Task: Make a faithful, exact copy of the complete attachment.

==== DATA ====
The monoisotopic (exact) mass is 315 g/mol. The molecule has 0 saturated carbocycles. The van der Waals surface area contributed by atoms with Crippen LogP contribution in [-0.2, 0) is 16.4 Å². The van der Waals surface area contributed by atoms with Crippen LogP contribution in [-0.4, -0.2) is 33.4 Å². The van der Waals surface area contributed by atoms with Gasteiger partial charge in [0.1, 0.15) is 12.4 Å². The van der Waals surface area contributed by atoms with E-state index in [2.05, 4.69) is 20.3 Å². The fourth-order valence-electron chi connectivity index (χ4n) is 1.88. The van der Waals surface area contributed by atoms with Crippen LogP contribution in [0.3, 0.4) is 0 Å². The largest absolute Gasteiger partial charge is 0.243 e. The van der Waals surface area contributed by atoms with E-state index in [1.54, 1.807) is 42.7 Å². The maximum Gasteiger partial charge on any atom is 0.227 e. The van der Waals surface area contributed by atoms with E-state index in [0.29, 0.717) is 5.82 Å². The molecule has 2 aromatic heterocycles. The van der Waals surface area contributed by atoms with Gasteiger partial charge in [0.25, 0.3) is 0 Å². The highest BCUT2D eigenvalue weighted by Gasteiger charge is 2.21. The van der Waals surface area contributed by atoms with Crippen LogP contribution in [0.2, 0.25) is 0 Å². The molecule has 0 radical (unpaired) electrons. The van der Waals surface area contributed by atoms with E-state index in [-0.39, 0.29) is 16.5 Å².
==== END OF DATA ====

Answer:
The monoisotopic (exact) mass is 315 g/mol. The molecule has 0 saturated carbocycles. The van der Waals surface area contributed by atoms with Crippen LogP contribution in [-0.2, 0) is 16.4 Å². The van der Waals surface area contributed by atoms with Crippen LogP contribution in [-0.4, -0.2) is 33.4 Å². The van der Waals surface area contributed by atoms with Gasteiger partial charge in [0.1, 0.15) is 12.4 Å². The van der Waals surface area contributed by atoms with E-state index in [2.05, 4.69) is 20.3 Å². The fourth-order valence-electron chi connectivity index (χ4n) is 1.88. The van der Waals surface area contributed by atoms with Crippen LogP contribution in [0.3, 0.4) is 0 Å². The largest absolute Gasteiger partial charge is 0.243 e. The van der Waals surface area contributed by atoms with E-state index in [1.54, 1.807) is 42.7 Å². The maximum Gasteiger partial charge on any atom is 0.227 e. The van der Waals surface area contributed by atoms with E-state index in [0.29, 0.717) is 5.82 Å². The molecule has 2 aromatic heterocycles. The van der Waals surface area contributed by atoms with Gasteiger partial charge in [0.25, 0.3) is 0 Å². The highest BCUT2D eigenvalue weighted by Gasteiger charge is 2.21. The van der Waals surface area contributed by atoms with Crippen LogP contribution in [0.2, 0.25) is 0 Å². The molecule has 0 radical (unpaired) electrons. The van der Waals surface area contributed by atoms with E-state index in [-0.39, 0.29) is 16.5 Å².